- Am I trying too hard to fall asleep?
- Do I have enough opportunities to slow down and rest during the day?
While insomnia that lasts for only a couple weeks can be remedied at home — often by adjusting your bedtime routine or sleep hygiene — insomnia that persists for a month or longer typically necessitates a conversation with your doctor about treatment options.
Beyond duration, insomnia is also categorized by the point during your sleep journey when troubles occur.
Sleep onset insomnia
This is the most well-known type of insomnia — the kind you see in commercials and movies and read about in articles. It is difficulty falling asleep, often taking longer than 20-30 minutes. It’s one of the behavioral sleep issues commonly seen in children. There are many different causes for a single night of bad sleep, from grief to anxiety to excitement. Medications, alcohol, caffeine, or other chemicals can all affect the ability to fall asleep.
Anyone can also be affected by sleep onset insomnia in the short term. It has been found to be exacerbated by feelings of anxiety and is often accompanied by other medical or sleep-disrupting issues, including obstructive sleep apnea or movement disorders, such as restless legs syndrome. Kate Reeves, a licensed therapist based in Seattle, says that she often sees insomnia interact with anxiety in a chicken and egg way. “People may find themselves seeking stimulation as a way to avoid whatever is showing up in quiet moments,” she notes. “Highly stimulating input, like video games or social media, may help manage anxiety, but it results in difficulty falling asleep, which isn’t helpful over time.”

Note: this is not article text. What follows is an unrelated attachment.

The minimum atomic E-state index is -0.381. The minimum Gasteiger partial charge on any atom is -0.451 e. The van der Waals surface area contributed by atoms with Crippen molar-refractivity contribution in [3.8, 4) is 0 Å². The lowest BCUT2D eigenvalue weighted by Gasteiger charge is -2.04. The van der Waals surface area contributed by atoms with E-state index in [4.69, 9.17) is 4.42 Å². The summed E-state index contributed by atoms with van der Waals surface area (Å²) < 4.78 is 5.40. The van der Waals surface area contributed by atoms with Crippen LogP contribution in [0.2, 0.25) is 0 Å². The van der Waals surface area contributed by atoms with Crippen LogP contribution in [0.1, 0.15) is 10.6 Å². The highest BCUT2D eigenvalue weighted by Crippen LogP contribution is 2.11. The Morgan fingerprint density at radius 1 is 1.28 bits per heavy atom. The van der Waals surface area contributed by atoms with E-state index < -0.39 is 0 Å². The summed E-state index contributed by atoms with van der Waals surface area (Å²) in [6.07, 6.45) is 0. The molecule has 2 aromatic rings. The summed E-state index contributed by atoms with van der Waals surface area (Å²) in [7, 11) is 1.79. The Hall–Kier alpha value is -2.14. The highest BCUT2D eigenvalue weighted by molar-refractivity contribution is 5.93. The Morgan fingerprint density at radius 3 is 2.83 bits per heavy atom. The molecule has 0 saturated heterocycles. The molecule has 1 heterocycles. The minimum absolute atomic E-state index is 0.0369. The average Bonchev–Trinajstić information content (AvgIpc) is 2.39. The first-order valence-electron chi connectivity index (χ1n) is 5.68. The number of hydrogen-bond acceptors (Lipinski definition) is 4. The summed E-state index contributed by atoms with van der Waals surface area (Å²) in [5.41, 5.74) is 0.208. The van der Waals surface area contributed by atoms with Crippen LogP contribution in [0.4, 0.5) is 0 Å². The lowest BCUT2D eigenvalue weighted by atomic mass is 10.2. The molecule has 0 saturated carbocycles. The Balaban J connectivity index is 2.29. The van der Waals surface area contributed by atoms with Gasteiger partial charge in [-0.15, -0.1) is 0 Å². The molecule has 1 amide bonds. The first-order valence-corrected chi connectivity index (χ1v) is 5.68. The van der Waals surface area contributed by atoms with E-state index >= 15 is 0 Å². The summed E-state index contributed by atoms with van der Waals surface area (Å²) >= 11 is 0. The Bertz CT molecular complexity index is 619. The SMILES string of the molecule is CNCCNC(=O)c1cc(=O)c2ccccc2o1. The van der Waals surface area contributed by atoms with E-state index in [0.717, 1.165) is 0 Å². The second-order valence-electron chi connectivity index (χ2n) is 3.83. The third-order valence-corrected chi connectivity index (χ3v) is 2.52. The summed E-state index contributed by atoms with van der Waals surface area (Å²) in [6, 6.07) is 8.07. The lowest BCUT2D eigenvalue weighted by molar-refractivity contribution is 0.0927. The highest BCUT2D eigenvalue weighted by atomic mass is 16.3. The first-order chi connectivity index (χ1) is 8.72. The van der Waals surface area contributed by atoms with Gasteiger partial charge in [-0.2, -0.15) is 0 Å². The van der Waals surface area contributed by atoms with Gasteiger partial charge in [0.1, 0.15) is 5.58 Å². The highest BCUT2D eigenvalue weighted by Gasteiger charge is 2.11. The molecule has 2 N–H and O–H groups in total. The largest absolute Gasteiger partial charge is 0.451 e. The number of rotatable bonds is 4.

A study published in 2021 found that Kundalini yoga decreased sleep onset latency to under 30 minutes and increased total sleep time. More than 50% of participants in the yoga part of the study decreased their insomnia severity index by at least 8 points.
Sleep maintenance insomnia
Maintenance insomnia is difficulty staying asleep. It can also mean waking too early to be fully rested, but having difficulty falling back asleep. Some people report not being able to fall asleep at all; others can take more than 30 minutes to go back to sleep.
This kind of insomnia is characterized by sleep anxiety and frustration, since people who experience mid-sleep awakenings are anxious to get needed rest, and that anxiety can augment the sleep challenges, creating a vicious cycle that perpetuates the sleep troubles.
Maintenance insomnia often affects people with physical conditions, such as acid reflux disease, sleep apnea, asthma, or movement disorders, and is more likely to affect people who are middle aged or older; it is also reported by pregnant people, particularly in later weeks of pregnancy. Because this type of insomnia is often related to medical conditions, seeing a doctor can be helpful to rule out any undiagnosed health concerns.
Early morning awakening insomnia
Sometimes considered part of sleep maintenance insomnia — characteristics of insomnia can sometimes overlap — early morning awakening insomnia is defined by a morning awakening that occurs significantly earlier than an intended wake-up time, with an inability to fall back to sleep. It is frequently reported by older people. One study reported that this tendency was because of age-related changes to circadian rhythms combined with physical changes, such as increased amounts of arthritis or sleep apnea. Changes in lifestyle can also affect sleep, Wu notes. When someone retires, they might become less active, which can affect the amount of sleep the body needs.